A gunman murdered John and Bernadette Ohlemacher in 2005 in their Albuquerque home.
Prosecutors say their mortgage broker, Ronald Santiago, (right) is the killer. But the case against him is caught in legal quicksand.
Today, for the second time, the state Supreme Court heard arguments on whether a search by police of Santiago's home in 2006 was legal.
Former state District Judge Albert "Pat" Murdoch first ruled that the police search was illegal because it occurred too late at night.
The Supreme Court reversed Murdoch and sent the case back to him. But Murdoch again ruled that the search of Santiago's home was illegal, this time because of police advances without a warrant.
In sum, police say they entered Santiago's home during the afternoon to make sure nobody was in a position to destroy or hide evidence. They found the house unoccupied. Santiago, in fact, was in the hospital.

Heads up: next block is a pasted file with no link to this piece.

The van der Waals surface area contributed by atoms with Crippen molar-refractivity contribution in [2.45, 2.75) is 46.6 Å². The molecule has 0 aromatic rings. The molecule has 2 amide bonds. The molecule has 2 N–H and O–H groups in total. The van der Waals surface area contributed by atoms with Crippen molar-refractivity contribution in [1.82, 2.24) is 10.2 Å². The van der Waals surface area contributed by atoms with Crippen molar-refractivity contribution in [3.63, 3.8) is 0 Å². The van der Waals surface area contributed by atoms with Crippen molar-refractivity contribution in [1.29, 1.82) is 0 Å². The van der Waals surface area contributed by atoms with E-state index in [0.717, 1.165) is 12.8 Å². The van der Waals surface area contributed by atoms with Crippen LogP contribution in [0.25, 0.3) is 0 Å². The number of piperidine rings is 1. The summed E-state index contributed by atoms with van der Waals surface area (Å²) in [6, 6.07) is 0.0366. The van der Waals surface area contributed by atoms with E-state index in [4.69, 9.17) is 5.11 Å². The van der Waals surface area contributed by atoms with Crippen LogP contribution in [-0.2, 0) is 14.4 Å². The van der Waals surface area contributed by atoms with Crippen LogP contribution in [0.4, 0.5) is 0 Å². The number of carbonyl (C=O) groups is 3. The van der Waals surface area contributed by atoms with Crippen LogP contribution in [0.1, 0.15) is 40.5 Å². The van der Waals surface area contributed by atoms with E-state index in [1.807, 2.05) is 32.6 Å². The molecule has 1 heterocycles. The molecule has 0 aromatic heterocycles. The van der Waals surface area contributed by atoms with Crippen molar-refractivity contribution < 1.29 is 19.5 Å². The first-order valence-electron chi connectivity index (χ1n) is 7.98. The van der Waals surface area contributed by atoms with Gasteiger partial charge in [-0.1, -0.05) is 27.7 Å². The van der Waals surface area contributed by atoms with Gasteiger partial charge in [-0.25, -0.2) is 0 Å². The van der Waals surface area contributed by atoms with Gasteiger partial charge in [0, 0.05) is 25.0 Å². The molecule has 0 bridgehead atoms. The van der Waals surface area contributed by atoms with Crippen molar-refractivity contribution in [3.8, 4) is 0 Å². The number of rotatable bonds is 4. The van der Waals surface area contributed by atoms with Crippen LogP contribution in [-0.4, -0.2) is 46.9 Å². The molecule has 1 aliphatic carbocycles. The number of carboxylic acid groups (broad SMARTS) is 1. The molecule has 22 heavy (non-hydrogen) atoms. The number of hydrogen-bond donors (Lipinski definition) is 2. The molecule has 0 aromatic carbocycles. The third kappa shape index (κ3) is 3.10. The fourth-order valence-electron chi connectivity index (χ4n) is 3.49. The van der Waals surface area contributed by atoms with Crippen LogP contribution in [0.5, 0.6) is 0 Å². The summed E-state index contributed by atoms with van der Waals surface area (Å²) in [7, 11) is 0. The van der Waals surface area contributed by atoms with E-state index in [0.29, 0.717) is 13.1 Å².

All this occurred without a warrant. Santiago's lawyer said it was illegal.
The state attorney general's staff argues to the contrary.
It contends that, even if the four-minute "walk-through" broke the law, the case against Santiago was not poisoned. No evidence was gathered in that first walk-through.
Because no evidence was taken by police when they first entered to check the house, the attorney general says, the eventual search was lawful.
Santiago, now 46, was helping the Ohlemachers refinance their home.
In an unrelated case, Santiago was sentenced last summer to five years of supervised probation for fraud and tampering with evidence.
That case involved home re-financing for another couple.